Daniel Dae Kim believes in fate — at least when it comes to his role in Hellboy, Neil Marshall’s dark and violent reboot of the film franchise. “I felt in some ways like it was destined, and I use that word really hesitantly because I don’t mean it to sound like it’s delusions of grandeur,” says the 50-year-old Lost alum with a laugh.
In July 2017, Kim departed his role as Det. Chin Ho Kelly on CBS’s crime procedural Hawaii Five-0 after seven seasons; contract negotiations broke down when Kim reportedly asked for pay parity with the show’s leads. At the time, he said he made the difficult decision to “maintain a steadfast sense of your self-worth.” Then in August 2017, Deadpool actor Ed Skrein was cast as Maj. Ben Daimio in Hellboy, a choice that drew severe backlash since the character is Japanese-American in the Dark Horse comic series upon which the movie is based. In the wake of the whitewashing controversy, Skrein stepped down. Three weeks later, Kim was Daimio, an uptight monster hunter who works for a secret government organization that monitors the supernatural. Even though Daimio despises creatures, he’s forced to work with the rule-breaking half-demon Hellboy (David Harbour) to stop Nimue (Milla Jovovich), the Queen of Blood, from kick-starting the apocalypse.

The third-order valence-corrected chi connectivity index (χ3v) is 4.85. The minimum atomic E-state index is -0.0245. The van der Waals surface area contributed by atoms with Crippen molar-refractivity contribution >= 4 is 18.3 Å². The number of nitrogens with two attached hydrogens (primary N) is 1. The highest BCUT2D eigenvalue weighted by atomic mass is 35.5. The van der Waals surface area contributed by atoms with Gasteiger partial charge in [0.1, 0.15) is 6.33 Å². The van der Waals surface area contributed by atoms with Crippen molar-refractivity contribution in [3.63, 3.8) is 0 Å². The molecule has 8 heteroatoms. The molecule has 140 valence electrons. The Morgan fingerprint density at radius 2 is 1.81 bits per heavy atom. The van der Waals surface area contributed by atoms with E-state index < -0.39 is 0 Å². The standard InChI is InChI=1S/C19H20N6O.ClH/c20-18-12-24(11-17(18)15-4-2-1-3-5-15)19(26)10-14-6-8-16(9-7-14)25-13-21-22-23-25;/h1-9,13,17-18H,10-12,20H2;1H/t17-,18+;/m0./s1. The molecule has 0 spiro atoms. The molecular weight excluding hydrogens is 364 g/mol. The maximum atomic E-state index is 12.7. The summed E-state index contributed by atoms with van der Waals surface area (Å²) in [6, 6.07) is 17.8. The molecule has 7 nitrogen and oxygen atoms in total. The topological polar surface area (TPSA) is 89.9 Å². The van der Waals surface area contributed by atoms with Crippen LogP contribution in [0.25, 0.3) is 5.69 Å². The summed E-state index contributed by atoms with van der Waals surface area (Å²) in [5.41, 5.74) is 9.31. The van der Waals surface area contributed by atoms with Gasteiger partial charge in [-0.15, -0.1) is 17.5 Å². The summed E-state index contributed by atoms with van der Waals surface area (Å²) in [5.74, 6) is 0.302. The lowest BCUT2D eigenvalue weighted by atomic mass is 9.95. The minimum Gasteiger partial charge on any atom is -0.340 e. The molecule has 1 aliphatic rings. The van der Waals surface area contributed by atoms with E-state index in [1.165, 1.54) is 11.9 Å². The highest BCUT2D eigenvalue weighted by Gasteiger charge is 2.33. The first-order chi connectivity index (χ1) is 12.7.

“I feel like Hellboy was supposed to be my next job, given how things ended with Hawaii Five-0 and what Ed Skrein so admirably did when he exited,” Kim says. “I was incredibly grateful to Ed, and I have such respect for what he did because, as much as I can fight for diversity, it’s equally important for people like Ed, who are white and male, to understand the issue as well and take action.”
The Korean-American actor, who has an MFA from NYU, has worked steadily for the past 27 years, particularly in the sci-fi world, with notable roles on Star Trek: Voyager and Enterprise, Crusade, and Angel. “I have a special place in my heart for this genre because it gave me a home,” he says. “When I first started working in TV, all my roles were science fiction because, thanks to [Star Trek creator] Gene Roddenberry, that’s where Asian-Americans were accepted.”